In today’s economy, everybody wants to spend wisely and get the most for what they buy. Maybe this is why so many are turning toward purchasing used vehicles rather than new. If you have never purchased a used vehicle before, there are some easy tips to follow so that you can make a wise decision and can take home something of the best quality.
1. Matching Your Car To Your Lifestyle – Before you hit the sales lot in search of your perfect vehicle, make a list ahead of time sketching out your lifestyle and what type of vehicle would most fit it. Do you have children and car seats that need to be easily accessed? Are you adventurous and want something that can take you off road and through all sorts of conditions? What about color? If you live in a hot climate, black is probably out of the picture. What color appeals the most to you or is it important? What types of features do you really love in a car and can’t live without? Vehicles come with plenty of features such as: Cup holders, ashtrays, leg room, sunroof, sound, having everything automated, tires – figure out ahead of time what it is you absolutely love and what you can live without.
2. Are You Buying A Certified Car – If you are looking to buy a certified car, do your research ahead of time. If you see on a vehicle “certified used” or “certified pre-owned,” it means that cars feature warranties that extend beyond the initial “when new” coverage. For a vehicle to qualify to be a “certified used” vehicle, the warranty must be backed by the original vehicle manufacturer. When the manufacturer backs the vehicle it is using its dealer network to inspect the car, determine if it is worth certifying and offer support for the vehicle for a period of time beyond the original warranty. Not all used cars can qualify for certified pre-owned programs, and terms vary from one brand to the next, but any true certified pre-owned program will include at least a 100-point inspection of the car. Make sure the manufacturer — and not just the local dealer — is offering the certification. That way you know the CPO car meets the manufacturer’s stringent certified requirements, and you’ll be able to have your vehicle serviced at locations nationwide.
3. Vehicle History – You have probably seen the commercials where the individual is selling their car that could have been ruined by a flood and yet rather than confess the damage, they comment that it has had miner water damage. To find out a vehicle’s true history, the best way is to use Carfax. To use carfax, you will need the vehicle’s identification number or VIN number. Carfax’ history dates back to 1986 when it worked closely with the Missouri Automobile Dealers Association, providing vehicle history reports to the dealer market. By the end of 1993, Carfax obtained title information from nearly all fifty states. With the largest automobile database, the company offered all consumers the same instant access to vehicle history reports that auto dealers, banks and other businesses were already subscribed to. Carfax can provide you with a ton of information on the vehicle you are looking at, letting you know whether it has been in a wreck or damaged then repaired, how many people have owned it, what types of major repairs it has had and more. While you never can be 100% sure about the accuracy of the Carfax information, it well may be worth $30 to find out what is listed. More information is always better when you are buying a car.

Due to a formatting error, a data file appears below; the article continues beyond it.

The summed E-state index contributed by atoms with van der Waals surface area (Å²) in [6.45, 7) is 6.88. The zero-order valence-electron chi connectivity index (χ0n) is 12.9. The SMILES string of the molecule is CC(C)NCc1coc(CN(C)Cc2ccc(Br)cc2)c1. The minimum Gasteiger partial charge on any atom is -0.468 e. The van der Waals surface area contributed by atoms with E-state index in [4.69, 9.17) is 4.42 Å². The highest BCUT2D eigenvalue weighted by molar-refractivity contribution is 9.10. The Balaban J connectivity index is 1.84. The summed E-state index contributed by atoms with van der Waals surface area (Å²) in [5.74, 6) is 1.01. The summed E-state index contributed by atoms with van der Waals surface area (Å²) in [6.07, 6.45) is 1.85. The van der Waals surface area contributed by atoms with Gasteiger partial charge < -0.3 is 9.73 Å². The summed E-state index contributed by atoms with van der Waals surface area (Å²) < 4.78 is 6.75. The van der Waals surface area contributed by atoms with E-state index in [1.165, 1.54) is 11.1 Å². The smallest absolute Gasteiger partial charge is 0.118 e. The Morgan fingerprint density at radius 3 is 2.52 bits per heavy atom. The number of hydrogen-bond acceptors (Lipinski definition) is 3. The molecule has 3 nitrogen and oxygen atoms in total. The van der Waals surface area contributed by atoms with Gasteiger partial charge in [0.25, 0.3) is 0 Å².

4. Check Your Credit Score – Before making a purchase, know how much you can afford. Check on your credit score or you can even call your bank and get preapproved for a loan. Knowing where you stand will give you a heads up on what kind of loan you can qualify for before you start shopping. Simultaneously, you will also want to weigh what kind of payment you can afford. Vehicle loans are typically for three to five years and interest rates vary according to your credit score. There are many online calculators to help you estimate what your payment might be based on estimated current vehicle interest rates and length of loan. Being prepared ahead of time with what you know you can afford will help you keep focused on what type of vehicles to look at and test drive. You certainly don’t want to get your heart set on something out of your budget and yet you want to buy something that fits your life style.
5. Do Some Price Comparisons – Before you even step foot on the car lot, do your homework on which car you might be leaning toward and what it will cost. This will give you a base idea of how to compare apples to apples. Good online sources for vehicle value are Kelley Blue Book Used Car Values or even local classifieds. Remember that these tools will give you only averages and will have to take into consideration the vehicle’s condition, mileage, optional equipment and other factors.
Taking the time to do your homework will help you ensure that you are making the best decision when purchasing your next used vehicle.